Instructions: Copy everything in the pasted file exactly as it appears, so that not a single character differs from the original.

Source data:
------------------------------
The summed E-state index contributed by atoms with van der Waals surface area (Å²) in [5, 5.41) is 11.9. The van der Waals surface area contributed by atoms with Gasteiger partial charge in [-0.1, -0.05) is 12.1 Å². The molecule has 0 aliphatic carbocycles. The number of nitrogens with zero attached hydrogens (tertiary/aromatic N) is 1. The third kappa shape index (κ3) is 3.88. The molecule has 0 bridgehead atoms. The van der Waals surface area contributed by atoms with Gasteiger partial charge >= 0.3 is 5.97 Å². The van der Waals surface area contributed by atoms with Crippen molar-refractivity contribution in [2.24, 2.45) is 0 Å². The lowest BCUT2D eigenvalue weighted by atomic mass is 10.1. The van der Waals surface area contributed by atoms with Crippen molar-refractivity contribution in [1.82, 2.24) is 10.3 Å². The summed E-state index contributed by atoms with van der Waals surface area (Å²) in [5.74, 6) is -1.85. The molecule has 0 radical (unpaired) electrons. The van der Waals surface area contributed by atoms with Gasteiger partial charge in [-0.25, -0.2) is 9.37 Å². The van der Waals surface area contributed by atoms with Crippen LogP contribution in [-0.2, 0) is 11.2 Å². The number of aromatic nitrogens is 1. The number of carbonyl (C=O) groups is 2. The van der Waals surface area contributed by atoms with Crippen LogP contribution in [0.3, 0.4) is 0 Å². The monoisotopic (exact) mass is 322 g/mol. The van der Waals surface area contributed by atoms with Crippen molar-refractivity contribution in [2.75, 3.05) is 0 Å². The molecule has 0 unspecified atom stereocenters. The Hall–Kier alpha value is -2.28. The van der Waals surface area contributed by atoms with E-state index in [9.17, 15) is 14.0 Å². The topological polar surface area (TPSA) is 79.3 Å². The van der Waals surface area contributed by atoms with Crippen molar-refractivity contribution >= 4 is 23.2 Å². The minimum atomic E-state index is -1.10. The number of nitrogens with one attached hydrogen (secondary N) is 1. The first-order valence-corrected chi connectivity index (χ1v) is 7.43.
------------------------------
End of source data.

The summed E-state index contributed by atoms with van der Waals surface area (Å²) in [5, 5.41) is 11.9. The van der Waals surface area contributed by atoms with Gasteiger partial charge in [-0.1, -0.05) is 12.1 Å². The molecule has 0 aliphatic carbocycles. The number of nitrogens with zero attached hydrogens (tertiary/aromatic N) is 1. The third kappa shape index (κ3) is 3.88. The molecule has 0 bridgehead atoms. The van der Waals surface area contributed by atoms with Gasteiger partial charge >= 0.3 is 5.97 Å². The van der Waals surface area contributed by atoms with Crippen molar-refractivity contribution in [2.24, 2.45) is 0 Å². The lowest BCUT2D eigenvalue weighted by atomic mass is 10.1. The van der Waals surface area contributed by atoms with Crippen molar-refractivity contribution in [1.82, 2.24) is 10.3 Å². The summed E-state index contributed by atoms with van der Waals surface area (Å²) in [5.74, 6) is -1.85. The molecule has 0 radical (unpaired) electrons. The van der Waals surface area contributed by atoms with Gasteiger partial charge in [-0.25, -0.2) is 9.37 Å². The van der Waals surface area contributed by atoms with Crippen LogP contribution in [-0.2, 0) is 11.2 Å². The number of aromatic nitrogens is 1. The number of carbonyl (C=O) groups is 2. The van der Waals surface area contributed by atoms with Crippen LogP contribution in [0.3, 0.4) is 0 Å². The monoisotopic (exact) mass is 322 g/mol. The van der Waals surface area contributed by atoms with Crippen molar-refractivity contribution in [2.75, 3.05) is 0 Å². The molecule has 0 unspecified atom stereocenters. The Hall–Kier alpha value is -2.28. The van der Waals surface area contributed by atoms with E-state index in [9.17, 15) is 14.0 Å². The topological polar surface area (TPSA) is 79.3 Å². The van der Waals surface area contributed by atoms with Crippen molar-refractivity contribution >= 4 is 23.2 Å². The minimum atomic E-state index is -1.10. The number of nitrogens with one attached hydrogen (secondary N) is 1. The first-order valence-corrected chi connectivity index (χ1v) is 7.43.